Most rip or cross parting cuts made with a circular saw are not made with the thought of just how much material is going into the dust collector, as opposed to remaining with the stock being cut apart. That is, most of our attention is directed at either the finish quality of the surface after being cut or how fast we were able to accomplish the task.

In examining kerf and stock yield, among the first things we discover is that conventional saw blades used in the manufacture of stock dimension lumber materials are not terribly wide to start with. Making improvements to stock yield by reducing the saw's cutting width - kerf - will require considerable thought, planning and perhaps accounting for some cost factors not easily seen or calculated before the fact.

Saw kerf, the cutting width of the teeth, is an engineering design element based on and arrived at from several factors:

  • the thickness of the tool plate,
  • the number of teeth present,
  • the size and shape of the gullett spaces,
  • the intended function/purpose of the tool,
  • the horsepower required in the machining operation, and
  • the mechanical properties of the machine where used.

For instance, the use of "more narrow kerf" circular saws in a rough-mill operation can have a twofold benefit. The cutting process will require less horsepower and there will be an increase of stock yield, if this is carefully planned for. Calculating cost savings or profitability increases by way of stock-yield improvements must rely on real-cost indicies, with consideration given to the grade of lumber material involved.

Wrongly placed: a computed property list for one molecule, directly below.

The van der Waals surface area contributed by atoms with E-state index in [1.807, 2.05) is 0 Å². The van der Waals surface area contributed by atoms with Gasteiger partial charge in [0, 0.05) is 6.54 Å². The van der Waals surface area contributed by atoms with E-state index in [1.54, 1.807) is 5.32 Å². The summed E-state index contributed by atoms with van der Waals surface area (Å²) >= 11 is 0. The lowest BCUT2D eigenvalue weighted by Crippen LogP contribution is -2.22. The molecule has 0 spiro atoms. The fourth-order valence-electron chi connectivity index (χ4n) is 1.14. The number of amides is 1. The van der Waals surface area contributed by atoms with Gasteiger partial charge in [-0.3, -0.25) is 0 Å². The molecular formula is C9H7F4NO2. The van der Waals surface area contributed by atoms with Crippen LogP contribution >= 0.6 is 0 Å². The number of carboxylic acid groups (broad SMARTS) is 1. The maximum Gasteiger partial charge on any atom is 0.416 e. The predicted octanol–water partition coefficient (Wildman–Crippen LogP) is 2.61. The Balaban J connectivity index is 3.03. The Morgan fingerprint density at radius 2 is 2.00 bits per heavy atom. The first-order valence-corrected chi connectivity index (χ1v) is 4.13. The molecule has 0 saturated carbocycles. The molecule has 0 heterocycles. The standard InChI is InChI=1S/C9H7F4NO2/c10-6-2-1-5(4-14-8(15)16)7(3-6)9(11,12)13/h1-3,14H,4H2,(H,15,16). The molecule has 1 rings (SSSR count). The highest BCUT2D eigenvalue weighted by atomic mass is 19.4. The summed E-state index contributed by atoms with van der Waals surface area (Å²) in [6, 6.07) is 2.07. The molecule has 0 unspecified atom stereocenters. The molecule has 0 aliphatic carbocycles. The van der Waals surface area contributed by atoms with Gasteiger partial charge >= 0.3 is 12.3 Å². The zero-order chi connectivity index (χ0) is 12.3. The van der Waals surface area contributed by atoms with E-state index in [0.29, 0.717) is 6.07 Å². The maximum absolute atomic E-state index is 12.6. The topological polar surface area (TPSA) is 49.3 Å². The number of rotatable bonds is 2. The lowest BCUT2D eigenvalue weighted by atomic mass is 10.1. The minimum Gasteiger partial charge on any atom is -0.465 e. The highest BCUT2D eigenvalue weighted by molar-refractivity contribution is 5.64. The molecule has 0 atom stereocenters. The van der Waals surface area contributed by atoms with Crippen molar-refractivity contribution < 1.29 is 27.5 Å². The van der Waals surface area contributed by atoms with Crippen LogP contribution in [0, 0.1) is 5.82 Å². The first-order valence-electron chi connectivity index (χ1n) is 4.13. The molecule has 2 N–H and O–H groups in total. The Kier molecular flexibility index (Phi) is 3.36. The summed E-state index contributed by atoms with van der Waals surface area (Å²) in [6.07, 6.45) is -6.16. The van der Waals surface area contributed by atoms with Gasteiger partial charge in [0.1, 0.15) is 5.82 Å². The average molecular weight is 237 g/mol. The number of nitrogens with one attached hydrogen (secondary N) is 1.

Too often there are unrealistic indicies put into the method of calculating and forecasting the outcomes. Frequently, the errors could relate to something as simple as the grades of lumber involved.

Each mill operation has a moderately different yield formula to pursue. The possible yield improve- ments on gang rip saws are somewhat different from straight line rips, and are different from the yields possible on throughfeed moulders. In each instance, there are applicable fudge-factor multipliers that will provide approximate yield figures that are attainable.

Remember these numbers are approximate. Throughout all rough mill operations, the lumber grade and application dependent factoring varies from about 0.5 percent to 0.8 percent. This means that if the first run numbers indicate a possible 2.8 percent improvement, a more likely outcome would be about 2 percent. This is a very worthwhile improvement, if not overwhelmed by the costs of implementing the new tooling.

Saw kerf is still one of the machining factors where we can make improvements, if we carefully examine all of the elements involved. The operational features of circular saw blades that we can examine include:

  • improved finish quality,
  • increased feed speed,
  • longer sharpening life times,
  • reduced horsepower consumption and
  • greater stock yields.

As with all other wood machining processes, making improvements from what is the prevailing technology is possible, but requires careful review and thought.

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